Image by stevegarfield via Flickr
There's been a lot of coverage of CNN&39;s use of social media, much of it focusing on Rick Sanchez using Twitter (see @ricksanchezcnn). Reading it&39;s one thing. If you haven&39;t already, you need to spend some time watching Rick Sanchez yourself.
At around 3 EST, I was on a Delta flight from Cincinnati to Salt Lake City and caught an hour of Rick. It was amazing. And yet unbearable.
The first real shock was seeing Twitter comments in the ticker on the bottom of the screen. I actually tuned to CNN initially so I could catch the ticker to glance at some headlines while I was multitasking. Then these Twitter comments came in. A few thoughts came to mind in rapid succession:
1. This is awesome.
2. Go Twitter!
3. Are non-Twitter users going to head to Twitter now to check this out?
4. My family and friends who have heard me talking about Twitter probably think I&39;m a little less of a ranting loon.
5. Will most people have any idea what CNN&39;s doing here or where these comments are coming from?
6. These comments aren&39;t adding anything to the news and analysis.
7. Where are my headlines?
(An aside: Google "Keating Holland" – CNN&39;s polling director. Worst hair I&39;ve ever seen.)
Back to Rick…
As Rick&39;s show goes on, he&39;s got his interviews with various pundits and newsmakers, and as likeable as he is, he&39;s got this annoying habit of agreeing with whatever his guests say. He could have a guest come on and go, "I&39;ve used a new method of carbon dating to show the world is only 45 years old, and anything we think happened before that has been planted in our brains by a race if intergalactic, time-traveling ninja turtles," and Rick would go, "That makes a lot of sense. And it explains why we like sushi."
What&39;s just as bad though, if not worse, is that Rick reacts the same way when going to the social media comments. First of all, it&39;s hard to take comments seriously when they all start with "I LUV you Rick Sanches!" But then they go on to add these inane comments that add no value to the conversation. And given that these comments are tops a sentence or two (with MySpace and Facebook) or at times a sentence fragment (see Twitter), most people haven&39;t taken the time to fully flesh out a coherent idea in that short a span. And, since it&39;s mostly blather that gets on the air, why should anyone try harder.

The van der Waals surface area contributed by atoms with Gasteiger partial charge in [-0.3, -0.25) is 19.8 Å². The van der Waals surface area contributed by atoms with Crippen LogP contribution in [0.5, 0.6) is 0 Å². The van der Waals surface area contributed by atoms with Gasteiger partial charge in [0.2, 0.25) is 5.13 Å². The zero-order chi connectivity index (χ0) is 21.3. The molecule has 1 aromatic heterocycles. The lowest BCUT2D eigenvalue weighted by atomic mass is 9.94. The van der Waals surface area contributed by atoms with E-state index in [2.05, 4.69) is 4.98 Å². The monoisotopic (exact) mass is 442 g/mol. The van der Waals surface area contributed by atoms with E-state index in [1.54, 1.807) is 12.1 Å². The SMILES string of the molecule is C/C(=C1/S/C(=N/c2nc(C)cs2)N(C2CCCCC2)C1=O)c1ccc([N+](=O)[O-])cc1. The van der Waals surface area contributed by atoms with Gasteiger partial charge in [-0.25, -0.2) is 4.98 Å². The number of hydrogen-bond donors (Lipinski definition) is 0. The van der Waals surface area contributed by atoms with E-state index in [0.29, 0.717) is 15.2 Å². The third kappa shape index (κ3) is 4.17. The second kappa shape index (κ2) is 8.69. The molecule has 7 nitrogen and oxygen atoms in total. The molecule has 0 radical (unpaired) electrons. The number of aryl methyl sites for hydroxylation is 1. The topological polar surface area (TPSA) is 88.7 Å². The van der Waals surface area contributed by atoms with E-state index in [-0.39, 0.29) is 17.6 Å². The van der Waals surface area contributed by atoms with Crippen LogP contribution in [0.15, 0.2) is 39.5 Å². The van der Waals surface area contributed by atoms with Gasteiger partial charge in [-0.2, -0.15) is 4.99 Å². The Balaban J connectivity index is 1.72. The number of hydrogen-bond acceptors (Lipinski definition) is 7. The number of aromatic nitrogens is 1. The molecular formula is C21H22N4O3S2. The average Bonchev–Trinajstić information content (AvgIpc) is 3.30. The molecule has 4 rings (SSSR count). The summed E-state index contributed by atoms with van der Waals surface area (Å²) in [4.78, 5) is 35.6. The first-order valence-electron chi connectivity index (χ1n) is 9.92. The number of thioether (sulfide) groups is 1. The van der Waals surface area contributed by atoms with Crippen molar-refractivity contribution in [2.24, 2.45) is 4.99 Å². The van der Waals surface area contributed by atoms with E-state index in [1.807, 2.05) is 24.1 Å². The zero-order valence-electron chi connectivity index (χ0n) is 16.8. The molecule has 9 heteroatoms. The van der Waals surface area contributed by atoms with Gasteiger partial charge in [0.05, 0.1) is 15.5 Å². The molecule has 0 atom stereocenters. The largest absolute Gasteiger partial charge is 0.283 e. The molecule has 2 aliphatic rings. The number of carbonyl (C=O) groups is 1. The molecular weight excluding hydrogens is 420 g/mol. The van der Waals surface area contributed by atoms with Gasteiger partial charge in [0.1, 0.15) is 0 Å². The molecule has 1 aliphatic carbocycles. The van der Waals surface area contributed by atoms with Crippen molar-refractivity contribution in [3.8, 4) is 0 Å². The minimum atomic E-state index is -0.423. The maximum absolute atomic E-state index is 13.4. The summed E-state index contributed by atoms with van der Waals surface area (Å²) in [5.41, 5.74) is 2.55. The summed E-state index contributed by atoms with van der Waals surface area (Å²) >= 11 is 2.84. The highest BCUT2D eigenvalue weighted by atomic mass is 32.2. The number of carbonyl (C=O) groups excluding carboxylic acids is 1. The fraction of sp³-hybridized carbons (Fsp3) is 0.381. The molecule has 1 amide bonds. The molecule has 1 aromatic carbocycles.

It all leaves the impression that these comments really are noise by people who don&39;t have anything better to do and aren&39;t worth paying attention to. It makes social media so trivial. All of these comments come off as the mock man-on-the-street quotes featured in The Onion, except that the Onion quotes are more intelligible. I wonder why anyone would take social media seriously by watching what gets on the air.
Of course, there is a lot of value here:
1. CNN&39;s getting people to talk about its network and programs. Most of these comments are from people who wouldn&39;t do so anyway. This raises awareness of CNN&39;s programming to a much wider array of people – its media exposures are undoubtedly going through the roof, and we&39;ll see if that impacts ratings.
2. CNN can learn so much about its audience&39;s interests online. It can analyze the content and sentiment of Twitter comments. It can get stats on its friends and fans on social networks.
3. CNN&39;s audience gets a bit of fame. They get friends telling them, "I saw your tweet on CNN!" That&39;s a powerful reward, and a great way to build social currency.
4. It shows how social media can cross channels. We&39;re just starting to figure out how that all works. But it&39;s a good understanding that Rick Sanchez as a person and brand is using all these networks, and he&39;s also in the real world. In the same manner, I&39;ll learn something on Twitter that I&39;ll discuss at an event or at the dinner table (if I had an actual dinner table). I&39;ll become connected to someone on LinkedIn and then will have lunch with them. It doesn&39;t all stay in one place.
I still fear how it plays out on CNN though. As a social media strategist, I&39;m tickled by it. As a student of media, it intrigues me. As a marketing consultant, I&39;m learning from it. But as a consumer who&39;s on a flight to Salt Lake City half-heartedly tuning into CNN as I get a few things done, I want it all to go away.
Update 1: Rick Sanchez responded on his own blog
Update 2: I then responded in a follow-up post on what Sanchez did right